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PF win 'highly organised'
August 15, 2005
Cape Town -
The irregularities that secured Zimbabwe's ruling Zimbabwe African
National Union-Patriotic Front (Zanu-PF) victory in the March 2005
parliamentary elections appear to have been "highly organised",
say Idasa researchers in a new
study of the polls.
Tony Reeler and Kuda Chitsike, said this was clearly a very sinister
interpretation of the evidence, but that it could be corroborated.
that constituencies were "controlled" by state agencies
that determined movement in and out of the area and the frequency
of meetings and campaigning, and that provided support for the perpetrators
of political violence and the political use of food.
said one objection to the theory might be to point to the conclusion
of observer groups that these were "not violent elections".
believed it had been Zanu-PF's intention to avoid overt violence
and to take advantage of the effects of previous elections campaigns,
where there was violence.
They said: "By
way of analogy, the frequently battered wife learns very quickly
to adopt the right posture when her drunk husband comes home and
starts shouting and waving his arms around."
In the polls,
Zanu-PF, which had been in power during five years of massive economic
and social decline in Zimbabwe, was re-elected with a huge majority.
They said: "That
this was unusual in the world of politics is an understatement."
They also said
it seemed possible that Zanu-PF found a way to forestall opposition,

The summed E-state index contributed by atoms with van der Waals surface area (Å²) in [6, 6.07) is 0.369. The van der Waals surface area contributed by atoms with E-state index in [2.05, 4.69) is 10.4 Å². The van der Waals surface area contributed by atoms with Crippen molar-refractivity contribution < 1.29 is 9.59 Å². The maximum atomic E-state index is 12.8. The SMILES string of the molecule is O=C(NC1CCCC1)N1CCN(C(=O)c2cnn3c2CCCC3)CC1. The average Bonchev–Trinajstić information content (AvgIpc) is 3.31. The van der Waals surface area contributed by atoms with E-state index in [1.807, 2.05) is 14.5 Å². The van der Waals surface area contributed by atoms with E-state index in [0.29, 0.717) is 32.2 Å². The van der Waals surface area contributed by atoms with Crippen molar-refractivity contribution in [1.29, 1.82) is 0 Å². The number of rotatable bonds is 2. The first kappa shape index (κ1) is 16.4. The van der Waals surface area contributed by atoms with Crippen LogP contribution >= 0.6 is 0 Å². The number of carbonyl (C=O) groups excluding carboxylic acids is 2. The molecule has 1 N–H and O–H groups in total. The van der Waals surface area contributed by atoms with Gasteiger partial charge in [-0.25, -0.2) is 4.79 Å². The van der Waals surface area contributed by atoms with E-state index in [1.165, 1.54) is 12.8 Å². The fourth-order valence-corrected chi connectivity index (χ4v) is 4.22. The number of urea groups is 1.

Movement for Democratic Change (MDC), objections to the legitimacy
of the election as a whole, which would have had regional political
the leaking of results that indicated obvious vote rigging, and
which "hooked the MDC, line and sinker."
It would appear
from the MDC's confused response in the immediate aftermath of the
polls that there was much agonising over whether to reject the result
in toto or to test individual results in the courts.
said: "In the final analysis, the MDC went to parliament and
entered 31 petitions of objection and the election received sufficient
validation for regional counties to accept it with whatever private
reservations they might have had.
crisis that would have inevitably followed rejection of the poll
by the MDC was averted."
The data used by the Idasa researchers in compiling their report
came from a number of sources, including the MDC, but mostly from
the Zimbabwean civil society grouping the National Constitutional
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